At the time of the union there had been in Upper Canada 480,000 people; in Lower Canada 690,000 – together more than 1,100,000. In 1851 there had been in Upper Canada 950,000, in Lower Canada 890,000. And now, it was calculated there were in Upper Canada 1,380,000, and in Lower Canada 1,220,000 – together 2,500,000. The progress in the material improvements of the country had been no less than in population. We had public works which no country could surpass. Ships of hundreds of tons could – those of thousands should – penetrate where at the time of the union a barge could not pass. We have railroad and steamboat lines, which we ought to be proud of. And yet such was now the state of parties that, when a subsidy to our ocean steamships was talked of, it was made an accusation against the Government.
He then eulogized the energy of Mr. Young, of Montreal, a man in whose hands the interests of the country would be safe. (Hear.) Our post office system, also had been changed, and for the better, since the union. Our trade relations had also been given into our own charge. Reciprocity with the States had been inaugurated, and he trusted would, be carried out in the spirit in which it was framed. The imports of the country had increased from £2,138,000 in 1841 to £9,857,000 in 1857. The exports had risen in the same period from £2,200,000 to ££6,700,000. (Hear.)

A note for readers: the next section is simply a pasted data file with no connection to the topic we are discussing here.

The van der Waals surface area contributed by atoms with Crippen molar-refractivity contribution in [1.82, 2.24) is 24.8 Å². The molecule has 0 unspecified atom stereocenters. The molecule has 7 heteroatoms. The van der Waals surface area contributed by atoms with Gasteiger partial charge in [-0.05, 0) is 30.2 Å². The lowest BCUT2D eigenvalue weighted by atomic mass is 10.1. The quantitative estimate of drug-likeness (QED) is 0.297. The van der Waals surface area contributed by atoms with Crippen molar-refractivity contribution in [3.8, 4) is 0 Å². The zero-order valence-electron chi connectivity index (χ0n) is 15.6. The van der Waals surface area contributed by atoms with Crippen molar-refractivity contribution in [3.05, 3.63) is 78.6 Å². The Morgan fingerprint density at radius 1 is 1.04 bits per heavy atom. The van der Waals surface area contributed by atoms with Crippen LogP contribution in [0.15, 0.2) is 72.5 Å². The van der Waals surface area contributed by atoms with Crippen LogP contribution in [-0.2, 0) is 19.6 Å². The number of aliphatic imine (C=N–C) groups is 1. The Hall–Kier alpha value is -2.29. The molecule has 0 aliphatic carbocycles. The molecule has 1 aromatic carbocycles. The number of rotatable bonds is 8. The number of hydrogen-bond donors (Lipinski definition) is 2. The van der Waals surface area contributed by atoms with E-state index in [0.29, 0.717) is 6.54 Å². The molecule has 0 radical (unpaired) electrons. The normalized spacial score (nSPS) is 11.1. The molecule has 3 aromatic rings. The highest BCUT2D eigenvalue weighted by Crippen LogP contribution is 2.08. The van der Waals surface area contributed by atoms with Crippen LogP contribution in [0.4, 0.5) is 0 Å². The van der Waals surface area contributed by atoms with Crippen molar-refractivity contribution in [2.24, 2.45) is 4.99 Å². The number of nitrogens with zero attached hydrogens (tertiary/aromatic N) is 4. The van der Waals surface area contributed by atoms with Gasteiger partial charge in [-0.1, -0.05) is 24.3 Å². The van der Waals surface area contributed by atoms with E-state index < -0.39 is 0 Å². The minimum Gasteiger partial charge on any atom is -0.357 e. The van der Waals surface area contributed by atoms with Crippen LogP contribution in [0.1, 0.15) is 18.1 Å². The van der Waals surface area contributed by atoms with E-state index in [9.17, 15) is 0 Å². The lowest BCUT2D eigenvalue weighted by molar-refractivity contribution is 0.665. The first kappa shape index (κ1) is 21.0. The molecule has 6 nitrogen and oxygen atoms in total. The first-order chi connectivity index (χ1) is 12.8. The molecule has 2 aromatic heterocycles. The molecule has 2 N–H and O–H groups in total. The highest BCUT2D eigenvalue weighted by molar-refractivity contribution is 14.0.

In view of this it was perhaps daring to propose to change the system under which these results had been achieved, but he craved for a short time, the patience of the House while he expressed his views. (Hear.)
He found, now a political agitation in the country which was hardly healthy. The small size of the political field was perhaps its cause. And were it larger, men might be induced to take a more comprehensive view of what was for the interest of the country. Representation by population or the double majority system would not effect a cure. He did not say that the principle of Representation by Population was unjust – far from it. But the maintenance of the union was of such importance as to render it advisable, if possible, to meet the just claims of Upper Canada in another way. (Hear.) He, as a Lower Canadian, could not say he was prepared to force Upper Canada – with a larger population, paying more taxes than Lower Canada – to meet her sister Province in all time to come in Parliament with no more than an equal number of representatives. And with hostile feelings, such as now existed they could not continue to meet and have a joint Government without a sacrifice of principle on the part of the leaders of one or the other section. The union he thought would not work any longer.